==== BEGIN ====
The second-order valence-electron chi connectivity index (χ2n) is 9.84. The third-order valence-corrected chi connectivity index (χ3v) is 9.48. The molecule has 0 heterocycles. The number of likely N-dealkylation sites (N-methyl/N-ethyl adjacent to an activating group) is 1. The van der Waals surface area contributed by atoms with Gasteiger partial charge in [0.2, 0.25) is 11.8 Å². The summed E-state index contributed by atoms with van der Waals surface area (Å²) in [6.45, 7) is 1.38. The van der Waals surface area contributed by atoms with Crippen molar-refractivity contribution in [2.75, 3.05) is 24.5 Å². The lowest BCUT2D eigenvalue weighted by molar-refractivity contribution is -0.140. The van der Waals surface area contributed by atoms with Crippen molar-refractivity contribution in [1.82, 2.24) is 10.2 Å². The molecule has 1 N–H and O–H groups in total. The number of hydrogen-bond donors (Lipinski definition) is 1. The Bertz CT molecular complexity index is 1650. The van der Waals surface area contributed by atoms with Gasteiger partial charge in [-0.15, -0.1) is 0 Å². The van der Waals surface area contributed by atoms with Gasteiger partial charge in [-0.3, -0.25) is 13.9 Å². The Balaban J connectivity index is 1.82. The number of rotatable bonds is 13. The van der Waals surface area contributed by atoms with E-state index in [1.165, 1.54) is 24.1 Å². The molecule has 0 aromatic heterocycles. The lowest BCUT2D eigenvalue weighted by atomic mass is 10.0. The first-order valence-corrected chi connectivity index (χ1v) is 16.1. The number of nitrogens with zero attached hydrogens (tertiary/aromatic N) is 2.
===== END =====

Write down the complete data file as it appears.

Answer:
The second-order valence-electron chi connectivity index (χ2n) is 9.84. The third-order valence-corrected chi connectivity index (χ3v) is 9.48. The molecule has 0 heterocycles. The number of likely N-dealkylation sites (N-methyl/N-ethyl adjacent to an activating group) is 1. The van der Waals surface area contributed by atoms with Gasteiger partial charge in [0.2, 0.25) is 11.8 Å². The summed E-state index contributed by atoms with van der Waals surface area (Å²) in [6.45, 7) is 1.38. The van der Waals surface area contributed by atoms with Crippen molar-refractivity contribution in [2.75, 3.05) is 24.5 Å². The lowest BCUT2D eigenvalue weighted by molar-refractivity contribution is -0.140. The van der Waals surface area contributed by atoms with Crippen molar-refractivity contribution in [1.82, 2.24) is 10.2 Å². The molecule has 1 N–H and O–H groups in total. The number of hydrogen-bond donors (Lipinski definition) is 1. The Bertz CT molecular complexity index is 1650. The van der Waals surface area contributed by atoms with Gasteiger partial charge in [-0.15, -0.1) is 0 Å². The van der Waals surface area contributed by atoms with Gasteiger partial charge in [-0.3, -0.25) is 13.9 Å². The Balaban J connectivity index is 1.82. The number of rotatable bonds is 13. The van der Waals surface area contributed by atoms with E-state index in [1.165, 1.54) is 24.1 Å². The molecule has 0 aromatic heterocycles. The lowest BCUT2D eigenvalue weighted by atomic mass is 10.0. The first-order valence-corrected chi connectivity index (χ1v) is 16.1. The number of nitrogens with zero attached hydrogens (tertiary/aromatic N) is 2.